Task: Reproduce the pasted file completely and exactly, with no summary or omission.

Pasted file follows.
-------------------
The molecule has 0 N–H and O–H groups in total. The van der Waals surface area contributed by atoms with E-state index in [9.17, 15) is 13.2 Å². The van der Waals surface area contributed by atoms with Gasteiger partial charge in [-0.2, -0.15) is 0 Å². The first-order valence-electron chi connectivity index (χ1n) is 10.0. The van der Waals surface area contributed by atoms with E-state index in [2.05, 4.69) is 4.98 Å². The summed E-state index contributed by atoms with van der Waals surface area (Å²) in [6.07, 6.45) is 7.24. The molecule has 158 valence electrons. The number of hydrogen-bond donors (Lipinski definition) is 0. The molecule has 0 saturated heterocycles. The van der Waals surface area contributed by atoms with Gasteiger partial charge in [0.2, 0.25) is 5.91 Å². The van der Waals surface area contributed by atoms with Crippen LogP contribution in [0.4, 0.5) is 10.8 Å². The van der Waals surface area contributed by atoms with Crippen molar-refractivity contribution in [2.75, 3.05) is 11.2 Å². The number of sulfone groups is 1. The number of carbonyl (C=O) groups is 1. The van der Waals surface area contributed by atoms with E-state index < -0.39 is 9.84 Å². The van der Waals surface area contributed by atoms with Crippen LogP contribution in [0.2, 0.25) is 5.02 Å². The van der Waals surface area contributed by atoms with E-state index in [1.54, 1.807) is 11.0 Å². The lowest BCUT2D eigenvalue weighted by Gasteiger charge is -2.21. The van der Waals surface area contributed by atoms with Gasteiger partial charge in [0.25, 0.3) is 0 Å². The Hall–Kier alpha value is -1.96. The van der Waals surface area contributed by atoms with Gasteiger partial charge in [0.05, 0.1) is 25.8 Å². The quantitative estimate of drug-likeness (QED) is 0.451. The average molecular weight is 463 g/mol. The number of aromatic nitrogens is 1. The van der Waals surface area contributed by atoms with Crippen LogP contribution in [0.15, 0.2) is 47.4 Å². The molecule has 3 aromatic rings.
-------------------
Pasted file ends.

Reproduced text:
The molecule has 0 N–H and O–H groups in total. The van der Waals surface area contributed by atoms with E-state index in [9.17, 15) is 13.2 Å². The van der Waals surface area contributed by atoms with Gasteiger partial charge in [-0.2, -0.15) is 0 Å². The first-order valence-electron chi connectivity index (χ1n) is 10.0. The van der Waals surface area contributed by atoms with E-state index in [2.05, 4.69) is 4.98 Å². The summed E-state index contributed by atoms with van der Waals surface area (Å²) in [6.07, 6.45) is 7.24. The molecule has 158 valence electrons. The number of hydrogen-bond donors (Lipinski definition) is 0. The molecule has 0 saturated heterocycles. The van der Waals surface area contributed by atoms with Gasteiger partial charge in [0.2, 0.25) is 5.91 Å². The van der Waals surface area contributed by atoms with Crippen LogP contribution in [0.4, 0.5) is 10.8 Å². The van der Waals surface area contributed by atoms with Crippen molar-refractivity contribution in [2.75, 3.05) is 11.2 Å². The number of sulfone groups is 1. The number of carbonyl (C=O) groups is 1. The van der Waals surface area contributed by atoms with E-state index < -0.39 is 9.84 Å². The van der Waals surface area contributed by atoms with Crippen LogP contribution in [0.2, 0.25) is 5.02 Å². The van der Waals surface area contributed by atoms with E-state index in [1.54, 1.807) is 11.0 Å². The lowest BCUT2D eigenvalue weighted by Gasteiger charge is -2.21. The van der Waals surface area contributed by atoms with Gasteiger partial charge in [0.25, 0.3) is 0 Å². The Hall–Kier alpha value is -1.96. The van der Waals surface area contributed by atoms with Gasteiger partial charge in [0.05, 0.1) is 25.8 Å². The quantitative estimate of drug-likeness (QED) is 0.451. The average molecular weight is 463 g/mol. The number of aromatic nitrogens is 1. The van der Waals surface area contributed by atoms with Crippen LogP contribution in [0.15, 0.2) is 47.4 Å². The molecule has 3 aromatic rings.